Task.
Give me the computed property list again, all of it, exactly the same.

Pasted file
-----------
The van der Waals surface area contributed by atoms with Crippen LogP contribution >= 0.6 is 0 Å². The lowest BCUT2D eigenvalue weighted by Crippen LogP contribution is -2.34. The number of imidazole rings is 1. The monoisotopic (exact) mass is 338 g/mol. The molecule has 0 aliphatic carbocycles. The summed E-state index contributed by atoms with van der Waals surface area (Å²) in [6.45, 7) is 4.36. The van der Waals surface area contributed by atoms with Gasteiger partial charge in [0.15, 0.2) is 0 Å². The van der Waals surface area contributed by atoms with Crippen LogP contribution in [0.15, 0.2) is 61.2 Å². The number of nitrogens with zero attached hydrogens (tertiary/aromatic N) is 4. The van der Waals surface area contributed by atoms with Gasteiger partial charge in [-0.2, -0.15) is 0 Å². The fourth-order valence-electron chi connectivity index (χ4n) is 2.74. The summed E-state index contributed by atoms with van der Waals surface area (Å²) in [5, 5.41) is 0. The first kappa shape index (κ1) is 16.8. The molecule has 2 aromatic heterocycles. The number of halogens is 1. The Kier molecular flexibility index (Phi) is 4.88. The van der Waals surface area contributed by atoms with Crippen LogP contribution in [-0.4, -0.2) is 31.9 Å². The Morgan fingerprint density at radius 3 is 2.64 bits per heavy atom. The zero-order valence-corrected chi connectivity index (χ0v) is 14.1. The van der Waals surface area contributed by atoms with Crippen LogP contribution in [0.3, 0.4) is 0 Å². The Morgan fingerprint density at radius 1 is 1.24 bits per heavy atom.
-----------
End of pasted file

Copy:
The van der Waals surface area contributed by atoms with Crippen LogP contribution >= 0.6 is 0 Å². The lowest BCUT2D eigenvalue weighted by Crippen LogP contribution is -2.34. The number of imidazole rings is 1. The monoisotopic (exact) mass is 338 g/mol. The molecule has 0 aliphatic carbocycles. The summed E-state index contributed by atoms with van der Waals surface area (Å²) in [6.45, 7) is 4.36. The van der Waals surface area contributed by atoms with Gasteiger partial charge in [0.15, 0.2) is 0 Å². The van der Waals surface area contributed by atoms with Crippen LogP contribution in [0.15, 0.2) is 61.2 Å². The number of nitrogens with zero attached hydrogens (tertiary/aromatic N) is 4. The van der Waals surface area contributed by atoms with Gasteiger partial charge in [-0.2, -0.15) is 0 Å². The fourth-order valence-electron chi connectivity index (χ4n) is 2.74. The summed E-state index contributed by atoms with van der Waals surface area (Å²) in [5, 5.41) is 0. The first kappa shape index (κ1) is 16.8. The molecule has 2 aromatic heterocycles. The number of halogens is 1. The Kier molecular flexibility index (Phi) is 4.88. The van der Waals surface area contributed by atoms with Crippen LogP contribution in [-0.4, -0.2) is 31.9 Å². The Morgan fingerprint density at radius 3 is 2.64 bits per heavy atom. The zero-order valence-corrected chi connectivity index (χ0v) is 14.1. The van der Waals surface area contributed by atoms with Crippen LogP contribution in [0.3, 0.4) is 0 Å². The Morgan fingerprint density at radius 1 is 1.24 bits per heavy atom.